Hallmark/Maker’s Mark

The titles “Hallmarks and Maker’s Marks” are frequently used interchangeably by lots of people….however, there really is a difference. 

A Maker’s Mark is a unique stamp placed on jewelry to ensure the authenticity of the maker. These stamps are usually the maker’s initials, name, or another representative symbol. Identifying this mark is the first step in determining the value of a piece of jewelry. 

Older, genuine vintage Native American jewelry will often have no hallmark or stamp of any kind. It wasn’t until the late 1970’s that it became a common practice among Native American jewelry artists to mark their work as to their identity. The majority of artists use a series of letters, often their initials. The problem is that it became very popular and many artists have the same initials. As a result, and because of lengthy surnames, some have created their own unique symbols as commonly seen among members of the Hopi Tribe. Today many artists invest in a custom signature stamp that engraves the entire name, as well as the identification of metal used. Also, artists change their Maker’s Mark from time to time to reflect changes in their life, such as where they live.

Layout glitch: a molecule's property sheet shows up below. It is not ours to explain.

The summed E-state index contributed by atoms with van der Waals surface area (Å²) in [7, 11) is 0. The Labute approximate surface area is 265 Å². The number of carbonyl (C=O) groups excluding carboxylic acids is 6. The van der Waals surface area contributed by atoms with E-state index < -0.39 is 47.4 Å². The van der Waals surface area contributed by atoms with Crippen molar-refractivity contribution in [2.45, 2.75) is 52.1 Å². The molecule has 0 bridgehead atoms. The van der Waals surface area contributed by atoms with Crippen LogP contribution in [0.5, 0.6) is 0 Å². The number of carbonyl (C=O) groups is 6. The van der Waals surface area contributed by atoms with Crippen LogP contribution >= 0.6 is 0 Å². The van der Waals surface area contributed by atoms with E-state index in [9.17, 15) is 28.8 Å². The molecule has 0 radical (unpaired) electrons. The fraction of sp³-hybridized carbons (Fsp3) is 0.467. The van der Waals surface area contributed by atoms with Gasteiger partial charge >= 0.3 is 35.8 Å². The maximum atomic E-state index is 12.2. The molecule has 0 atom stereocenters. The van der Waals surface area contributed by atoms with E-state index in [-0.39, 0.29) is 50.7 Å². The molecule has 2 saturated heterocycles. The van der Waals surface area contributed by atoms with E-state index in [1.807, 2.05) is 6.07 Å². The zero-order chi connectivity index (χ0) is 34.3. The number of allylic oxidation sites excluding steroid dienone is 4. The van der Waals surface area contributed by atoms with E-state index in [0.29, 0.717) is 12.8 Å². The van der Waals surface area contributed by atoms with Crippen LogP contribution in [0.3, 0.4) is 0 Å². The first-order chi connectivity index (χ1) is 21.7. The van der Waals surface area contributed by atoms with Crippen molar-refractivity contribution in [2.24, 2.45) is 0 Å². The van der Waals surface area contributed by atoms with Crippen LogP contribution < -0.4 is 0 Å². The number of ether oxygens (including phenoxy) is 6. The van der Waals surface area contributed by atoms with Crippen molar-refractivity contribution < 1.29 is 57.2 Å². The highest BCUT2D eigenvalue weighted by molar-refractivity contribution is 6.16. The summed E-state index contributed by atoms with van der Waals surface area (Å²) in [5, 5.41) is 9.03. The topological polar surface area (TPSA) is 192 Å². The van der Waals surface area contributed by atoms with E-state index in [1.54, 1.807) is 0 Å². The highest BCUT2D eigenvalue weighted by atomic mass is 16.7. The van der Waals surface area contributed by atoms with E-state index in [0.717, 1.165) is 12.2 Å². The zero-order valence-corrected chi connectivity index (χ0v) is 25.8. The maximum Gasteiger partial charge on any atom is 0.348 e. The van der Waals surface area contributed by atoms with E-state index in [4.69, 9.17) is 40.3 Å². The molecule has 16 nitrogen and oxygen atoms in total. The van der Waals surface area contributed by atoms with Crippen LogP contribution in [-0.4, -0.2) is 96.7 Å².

A hallmark differs from the Maker’s Mark in that it identifies the kind of metal used in the jewelry piece and can offer further information about the place of origin, date of manufacture, and metal content. It normally will be marked in an abbreviated form. Typically, you’ll find metal content stamps near the clasp on necklaces and bracelets, on the inside surface of rings, and on the backs of earrings, pins, and brooches. In addition to Maker’s Marks, some countries require hallmarks, which are given by the country where manufacturing took place. 

Maker’s Mark of Orville Tsinnie

This is an example of a Maker’s Mark of one of our treasured silvermiths, Orville Tsinnie. He lived at Shiprock, NM as depicted by the stamp depicting Shiprock. He included his full name and the Sterling stamp as well. Sometimes an artist will only write the sterling silver content as .925 or S.S. or S/S especially when space is limited on a small item. 

Some excellent resource books are Hallmarks of the Southwest by Barton Wright and American Indian Jewelry I & II by Gregory Schaff